Sturnus vulgaris

[Common Starling] (pp.240–242)

Selected new records


Photo: Starling along the High Street, 28 Apr 2014 © Richard Campey


Migration extensing into mid-Dec

10 & 11 Dec – Migration continued well into Dec, with flocks seen leaving the island high to the north-west, into a headwind, on 10 Dec and to the south-east, following a change in wind direction, on 11th.


Notable autumn-passage count

7 Nov – The arrival of 2,000 was (at that time) the highest count since The Birds of Lundy was published.


Breeding summary

Adults were seen taking food to nest sites in the last week of May, with at least 11 active nests located: in the laundry, the ranger’s workshed, Barton Cottages (two nests), dog shed, communications shed, south and west walls of the workshop (two pairs), Old Light (two pairs) and the Church (Tim Davis & Tim Jones). Young from two other nests built inside the workshop may already have fledged by this date. The first fledgling was seen begging for food on the roof of The Barn on 30 May (Isabel Winney). Three weeks later, most young had not only fledged but reached independence (e.g. a flock of 14 juveniles on the Airfield on 19 Jun), though adults were continuing to carry food to a nest in the Campsite wall of the workshop on the same date.

Notable autumn-passage counts

17 Oct to 14 Nov – A large influx was noted on 17 Oct, with 750 reported from North Light. Numbers then remained high well into Nov, with maxima of 1,000 on 25 Oct, 1,200 on 27th, 500 on 30th and 500 again on 14 Nov.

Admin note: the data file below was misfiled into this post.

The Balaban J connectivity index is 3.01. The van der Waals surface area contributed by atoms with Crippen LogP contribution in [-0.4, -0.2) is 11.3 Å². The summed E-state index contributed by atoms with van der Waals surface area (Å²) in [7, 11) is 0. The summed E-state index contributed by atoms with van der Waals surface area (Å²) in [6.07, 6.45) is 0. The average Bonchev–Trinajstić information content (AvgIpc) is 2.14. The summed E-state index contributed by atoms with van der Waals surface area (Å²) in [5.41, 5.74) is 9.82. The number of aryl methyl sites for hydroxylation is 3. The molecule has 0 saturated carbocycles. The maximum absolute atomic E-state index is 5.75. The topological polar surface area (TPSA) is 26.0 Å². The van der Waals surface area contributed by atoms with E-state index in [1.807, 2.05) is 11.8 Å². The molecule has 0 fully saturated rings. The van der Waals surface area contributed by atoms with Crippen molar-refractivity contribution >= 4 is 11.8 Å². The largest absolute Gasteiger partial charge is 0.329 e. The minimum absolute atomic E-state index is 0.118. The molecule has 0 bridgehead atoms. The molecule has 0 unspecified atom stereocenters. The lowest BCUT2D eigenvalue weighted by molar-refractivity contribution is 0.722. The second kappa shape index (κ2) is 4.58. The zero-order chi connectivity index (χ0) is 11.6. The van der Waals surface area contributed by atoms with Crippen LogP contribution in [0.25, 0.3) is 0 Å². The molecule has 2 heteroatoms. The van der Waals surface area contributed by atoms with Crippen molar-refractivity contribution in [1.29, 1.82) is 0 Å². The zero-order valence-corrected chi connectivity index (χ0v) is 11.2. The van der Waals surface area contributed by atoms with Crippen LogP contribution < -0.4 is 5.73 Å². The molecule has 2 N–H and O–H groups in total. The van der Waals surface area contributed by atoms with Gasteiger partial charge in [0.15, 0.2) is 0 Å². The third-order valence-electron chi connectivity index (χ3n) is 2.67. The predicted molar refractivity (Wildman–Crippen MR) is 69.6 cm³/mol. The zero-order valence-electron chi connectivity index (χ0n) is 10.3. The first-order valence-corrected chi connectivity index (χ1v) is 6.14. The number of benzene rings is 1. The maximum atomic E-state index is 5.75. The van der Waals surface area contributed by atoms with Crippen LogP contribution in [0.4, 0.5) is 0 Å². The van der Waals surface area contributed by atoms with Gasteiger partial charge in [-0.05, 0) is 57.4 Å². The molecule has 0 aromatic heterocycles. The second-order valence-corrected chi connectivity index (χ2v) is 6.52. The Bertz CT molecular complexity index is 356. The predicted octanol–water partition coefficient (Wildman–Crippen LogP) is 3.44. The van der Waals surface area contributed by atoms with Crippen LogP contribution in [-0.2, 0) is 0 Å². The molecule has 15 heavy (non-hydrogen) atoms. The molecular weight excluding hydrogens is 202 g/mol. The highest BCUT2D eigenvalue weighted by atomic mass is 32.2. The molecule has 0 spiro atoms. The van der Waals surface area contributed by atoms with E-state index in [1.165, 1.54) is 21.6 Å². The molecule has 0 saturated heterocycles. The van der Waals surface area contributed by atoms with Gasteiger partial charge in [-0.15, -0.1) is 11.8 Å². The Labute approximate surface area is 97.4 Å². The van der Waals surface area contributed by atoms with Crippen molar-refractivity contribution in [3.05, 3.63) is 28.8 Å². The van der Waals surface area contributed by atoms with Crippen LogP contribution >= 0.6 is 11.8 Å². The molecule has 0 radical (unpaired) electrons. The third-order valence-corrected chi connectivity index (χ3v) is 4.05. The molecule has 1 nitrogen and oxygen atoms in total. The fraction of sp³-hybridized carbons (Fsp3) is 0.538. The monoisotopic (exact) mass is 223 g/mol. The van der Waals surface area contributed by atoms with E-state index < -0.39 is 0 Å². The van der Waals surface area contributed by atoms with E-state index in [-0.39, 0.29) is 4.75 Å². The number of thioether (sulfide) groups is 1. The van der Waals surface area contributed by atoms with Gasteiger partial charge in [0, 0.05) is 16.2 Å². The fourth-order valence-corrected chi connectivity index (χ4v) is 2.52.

Notable autumn-passage count

16 & 17 Nov – Autumn migration peaked at 3,500 on 16th and 3,100 on 17th. These remain the highest Starling counts for the island since publication of The Birds of Lundy, though are well short of the all-time maximum of 10,000+ recorded in 1953, 1959 and 1973.


Breeding summary

The spring pre-breeding maximum was 90 on 21 & 26 Mar. Successful breeding confirmed: adults were seen commuting back and forth to nest sites, carrying food, on 29 Apr; 37 occupied nests were counted on 3 May, including those in the Church, Village and Old Light complex (Tim Jones), and the first fledgling was seen by the Ranger’s Shed on 9 May (Dean Jones). The post-breeding summer peak was 130 on 8 Jul.


Breeding summary

A census of nests in the Village and at the Old Light complex, carried out between 31 May and 3 Jun (Tim Jones), produced a minimum of 39 active nests, all of which had young being fed. A couple of nests at least had already fledged, so it is safe to say that there were over 40 nests; the highest total ever recorded, providing more circumstantial evidence of the benefits of rat eradication for hole-nesting landbirds (in addition to seabirds as the prime target beneficiaries).


Breeding summary – a new record number of nests

A total of 56 active nests were located on 10 Jun in the Village, Church and Old Light (Dean Jones). The first fledglings of the year were not seen until 22 Jun (some three weeks later than in 2018).

Notable autumn-passage count

17 Nov – An estimated 1,000 birds, involving a “single flock of 800-900 Starlings in off the South End first thing; the noise upon arrival was incredible. The entire flock then settled in Barton Field to feed – scaring the life out of the ponies! Birds were also arriving from the north in small but steady flocks – estimate at least 1,000+ birds overall – an incredible sight!” (Dean Jones & Zoë Barton).



Ringing recovery: A Starling ringed as an adult male on Lundy on 24 Oct 2012 (ring no. LB46253) was found freshly dead, having been killed by a cat, at Bierbergen, Hohenhameln, (about 25 km SE of Hanover), Niedersachsen, Germany on 23 Mar 2013 (150 days; 1,025 km; E 84°).


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